Interfaith dialogue can become a path to enlightenment, wonder and healing

“From the cowardice that dare not face new truth,

From the laziness that is contented with half truth,

From the arrogance that thinks it knows all truth,

Good Lord deliver me.”

—a Kenyan prayer, from “The Catholic Prayer Book”

This past weekend, I spoke via Zoom to a Lexington group called the Christian-Muslim Dialogue, which, as its name implies, is made up of Christians and Muslims who meet regularly to discuss religion and related matters.

I made a presentation to the group, and that was followed by discussion among the members and me.

I found the experience inspiring, and it reminded me why it’s important for people walking different paths to stay in touch with each other. Living in a fairly homogeneous corner of Kentucky, I don’t get to have interfaith conversations often.

In my presentation, I offered four observations about interfaith (and also interdenominational) dialogues that I think make them important.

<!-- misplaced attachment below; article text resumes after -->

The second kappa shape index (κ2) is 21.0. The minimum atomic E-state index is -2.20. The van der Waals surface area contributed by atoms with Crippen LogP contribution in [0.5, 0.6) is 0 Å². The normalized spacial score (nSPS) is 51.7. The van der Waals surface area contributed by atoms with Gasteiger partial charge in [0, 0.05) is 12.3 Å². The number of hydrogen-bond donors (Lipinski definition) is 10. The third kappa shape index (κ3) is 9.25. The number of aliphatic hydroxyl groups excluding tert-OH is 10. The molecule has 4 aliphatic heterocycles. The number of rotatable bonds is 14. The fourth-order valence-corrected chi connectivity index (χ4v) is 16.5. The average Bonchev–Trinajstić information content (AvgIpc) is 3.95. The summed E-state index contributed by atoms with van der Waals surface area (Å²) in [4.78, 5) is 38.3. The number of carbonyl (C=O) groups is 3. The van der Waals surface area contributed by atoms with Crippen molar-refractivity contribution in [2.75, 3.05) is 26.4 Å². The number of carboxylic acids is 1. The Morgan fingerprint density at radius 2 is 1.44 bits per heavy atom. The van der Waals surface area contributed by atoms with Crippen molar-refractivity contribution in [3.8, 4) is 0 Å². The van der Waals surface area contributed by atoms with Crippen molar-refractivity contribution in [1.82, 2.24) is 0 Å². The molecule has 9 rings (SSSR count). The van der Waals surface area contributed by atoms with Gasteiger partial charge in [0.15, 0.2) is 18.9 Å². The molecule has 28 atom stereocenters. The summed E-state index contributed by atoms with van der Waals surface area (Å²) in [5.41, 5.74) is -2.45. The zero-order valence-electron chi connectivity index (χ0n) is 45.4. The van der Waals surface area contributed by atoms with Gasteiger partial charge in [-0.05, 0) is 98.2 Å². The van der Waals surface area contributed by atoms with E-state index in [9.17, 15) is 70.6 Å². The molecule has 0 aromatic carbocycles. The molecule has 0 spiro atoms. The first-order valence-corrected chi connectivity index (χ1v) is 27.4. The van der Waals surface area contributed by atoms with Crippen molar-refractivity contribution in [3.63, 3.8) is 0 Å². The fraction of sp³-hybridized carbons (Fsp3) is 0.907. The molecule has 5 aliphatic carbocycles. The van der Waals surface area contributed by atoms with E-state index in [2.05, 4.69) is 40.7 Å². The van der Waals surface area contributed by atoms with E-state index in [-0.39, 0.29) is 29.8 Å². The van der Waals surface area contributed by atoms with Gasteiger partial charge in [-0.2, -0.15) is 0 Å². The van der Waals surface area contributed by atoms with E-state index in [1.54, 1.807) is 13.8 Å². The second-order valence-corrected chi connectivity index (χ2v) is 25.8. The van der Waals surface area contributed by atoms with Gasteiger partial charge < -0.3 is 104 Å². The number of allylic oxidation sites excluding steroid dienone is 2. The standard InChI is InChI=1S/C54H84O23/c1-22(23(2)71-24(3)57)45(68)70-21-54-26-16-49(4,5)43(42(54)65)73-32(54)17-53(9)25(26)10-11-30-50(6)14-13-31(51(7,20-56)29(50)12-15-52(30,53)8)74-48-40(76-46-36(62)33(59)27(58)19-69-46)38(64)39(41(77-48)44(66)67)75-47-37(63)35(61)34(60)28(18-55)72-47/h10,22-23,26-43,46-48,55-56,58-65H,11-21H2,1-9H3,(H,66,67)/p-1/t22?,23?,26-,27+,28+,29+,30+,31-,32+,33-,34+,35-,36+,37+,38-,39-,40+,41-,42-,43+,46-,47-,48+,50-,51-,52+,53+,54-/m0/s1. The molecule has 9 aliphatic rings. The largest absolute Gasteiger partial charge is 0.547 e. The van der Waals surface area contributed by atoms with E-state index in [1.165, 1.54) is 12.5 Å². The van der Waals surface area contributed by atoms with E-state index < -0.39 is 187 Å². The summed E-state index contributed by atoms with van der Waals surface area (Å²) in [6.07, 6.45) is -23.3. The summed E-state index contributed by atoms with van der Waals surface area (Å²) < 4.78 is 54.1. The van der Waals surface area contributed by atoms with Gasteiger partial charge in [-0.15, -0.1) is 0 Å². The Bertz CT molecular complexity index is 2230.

First, if we hope to grow spiritually, it’s helpful to be able to hold more than one thought in our head at the same time. Getting to know people from other belief systems—whether we’re Muslims meeting Christians, or evangelical Protestants meeting Roman Catholics, or Mormons meeting Buddhists—introduces us to ideas, personal histories and theological traditions we might not have encountered before.

FULL ARTICLE FROM KENTUCKY.COM

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